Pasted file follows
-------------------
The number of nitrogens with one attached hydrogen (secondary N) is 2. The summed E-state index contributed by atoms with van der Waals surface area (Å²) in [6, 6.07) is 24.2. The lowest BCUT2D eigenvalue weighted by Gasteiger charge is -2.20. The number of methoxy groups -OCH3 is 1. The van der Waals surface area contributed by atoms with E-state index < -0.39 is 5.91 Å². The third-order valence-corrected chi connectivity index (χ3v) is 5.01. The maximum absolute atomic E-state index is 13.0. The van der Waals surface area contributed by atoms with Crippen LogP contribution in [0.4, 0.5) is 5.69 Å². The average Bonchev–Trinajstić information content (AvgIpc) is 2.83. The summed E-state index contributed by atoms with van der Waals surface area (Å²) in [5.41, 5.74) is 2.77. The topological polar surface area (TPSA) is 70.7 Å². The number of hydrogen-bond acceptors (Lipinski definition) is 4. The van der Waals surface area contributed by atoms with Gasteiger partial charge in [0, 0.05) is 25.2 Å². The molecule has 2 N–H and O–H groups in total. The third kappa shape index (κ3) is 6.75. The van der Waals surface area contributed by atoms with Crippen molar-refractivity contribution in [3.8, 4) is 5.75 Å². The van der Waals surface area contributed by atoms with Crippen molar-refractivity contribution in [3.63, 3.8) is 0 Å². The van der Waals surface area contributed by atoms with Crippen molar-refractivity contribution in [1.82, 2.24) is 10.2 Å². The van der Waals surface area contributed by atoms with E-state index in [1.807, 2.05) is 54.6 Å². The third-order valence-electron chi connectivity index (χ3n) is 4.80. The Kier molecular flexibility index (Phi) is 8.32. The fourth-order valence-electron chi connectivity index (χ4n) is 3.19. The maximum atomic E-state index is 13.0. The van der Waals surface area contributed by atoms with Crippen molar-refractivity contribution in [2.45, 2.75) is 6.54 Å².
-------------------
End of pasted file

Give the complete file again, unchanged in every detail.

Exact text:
The number of nitrogens with one attached hydrogen (secondary N) is 2. The summed E-state index contributed by atoms with van der Waals surface area (Å²) in [6, 6.07) is 24.2. The lowest BCUT2D eigenvalue weighted by Gasteiger charge is -2.20. The number of methoxy groups -OCH3 is 1. The van der Waals surface area contributed by atoms with E-state index < -0.39 is 5.91 Å². The third-order valence-corrected chi connectivity index (χ3v) is 5.01. The maximum absolute atomic E-state index is 13.0. The van der Waals surface area contributed by atoms with Crippen LogP contribution in [0.4, 0.5) is 5.69 Å². The average Bonchev–Trinajstić information content (AvgIpc) is 2.83. The summed E-state index contributed by atoms with van der Waals surface area (Å²) in [5.41, 5.74) is 2.77. The topological polar surface area (TPSA) is 70.7 Å². The number of hydrogen-bond acceptors (Lipinski definition) is 4. The van der Waals surface area contributed by atoms with Gasteiger partial charge in [0, 0.05) is 25.2 Å². The molecule has 2 N–H and O–H groups in total. The third kappa shape index (κ3) is 6.75. The van der Waals surface area contributed by atoms with Crippen molar-refractivity contribution in [3.8, 4) is 5.75 Å². The van der Waals surface area contributed by atoms with Crippen molar-refractivity contribution in [3.63, 3.8) is 0 Å². The van der Waals surface area contributed by atoms with Crippen molar-refractivity contribution in [1.82, 2.24) is 10.2 Å². The van der Waals surface area contributed by atoms with E-state index in [1.807, 2.05) is 54.6 Å². The third-order valence-electron chi connectivity index (χ3n) is 4.80. The Kier molecular flexibility index (Phi) is 8.32. The fourth-order valence-electron chi connectivity index (χ4n) is 3.19. The maximum atomic E-state index is 13.0. The van der Waals surface area contributed by atoms with Crippen molar-refractivity contribution in [2.45, 2.75) is 6.54 Å².